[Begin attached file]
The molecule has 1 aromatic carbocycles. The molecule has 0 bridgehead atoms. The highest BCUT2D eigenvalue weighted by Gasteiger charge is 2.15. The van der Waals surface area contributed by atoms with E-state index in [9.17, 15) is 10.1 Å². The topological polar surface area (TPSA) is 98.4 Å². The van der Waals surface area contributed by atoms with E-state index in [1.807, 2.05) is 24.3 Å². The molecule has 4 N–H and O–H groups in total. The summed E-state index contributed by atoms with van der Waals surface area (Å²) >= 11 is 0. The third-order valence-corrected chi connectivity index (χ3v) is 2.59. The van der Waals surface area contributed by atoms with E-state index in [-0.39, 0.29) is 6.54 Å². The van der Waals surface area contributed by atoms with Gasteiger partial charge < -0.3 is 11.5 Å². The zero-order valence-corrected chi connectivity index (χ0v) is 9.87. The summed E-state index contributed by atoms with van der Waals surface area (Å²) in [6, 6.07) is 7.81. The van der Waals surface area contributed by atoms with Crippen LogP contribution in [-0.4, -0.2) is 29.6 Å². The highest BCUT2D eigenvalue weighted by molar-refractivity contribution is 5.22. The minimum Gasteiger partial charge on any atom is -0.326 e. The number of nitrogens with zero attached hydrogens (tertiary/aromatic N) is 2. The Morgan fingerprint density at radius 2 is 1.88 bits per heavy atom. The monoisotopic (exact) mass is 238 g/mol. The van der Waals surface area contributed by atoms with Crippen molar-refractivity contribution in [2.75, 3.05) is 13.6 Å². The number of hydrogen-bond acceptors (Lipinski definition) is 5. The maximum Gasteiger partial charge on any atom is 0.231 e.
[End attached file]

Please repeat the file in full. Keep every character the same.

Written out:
The molecule has 1 aromatic carbocycles. The molecule has 0 bridgehead atoms. The highest BCUT2D eigenvalue weighted by Gasteiger charge is 2.15. The van der Waals surface area contributed by atoms with E-state index in [9.17, 15) is 10.1 Å². The topological polar surface area (TPSA) is 98.4 Å². The van der Waals surface area contributed by atoms with E-state index in [1.807, 2.05) is 24.3 Å². The molecule has 4 N–H and O–H groups in total. The summed E-state index contributed by atoms with van der Waals surface area (Å²) >= 11 is 0. The third-order valence-corrected chi connectivity index (χ3v) is 2.59. The van der Waals surface area contributed by atoms with E-state index in [-0.39, 0.29) is 6.54 Å². The van der Waals surface area contributed by atoms with Gasteiger partial charge < -0.3 is 11.5 Å². The zero-order valence-corrected chi connectivity index (χ0v) is 9.87. The summed E-state index contributed by atoms with van der Waals surface area (Å²) in [6, 6.07) is 7.81. The van der Waals surface area contributed by atoms with Crippen LogP contribution in [-0.4, -0.2) is 29.6 Å². The highest BCUT2D eigenvalue weighted by molar-refractivity contribution is 5.22. The minimum Gasteiger partial charge on any atom is -0.326 e. The number of nitrogens with zero attached hydrogens (tertiary/aromatic N) is 2. The Morgan fingerprint density at radius 2 is 1.88 bits per heavy atom. The monoisotopic (exact) mass is 238 g/mol. The van der Waals surface area contributed by atoms with Crippen molar-refractivity contribution in [2.75, 3.05) is 13.6 Å². The number of hydrogen-bond acceptors (Lipinski definition) is 5. The maximum Gasteiger partial charge on any atom is 0.231 e.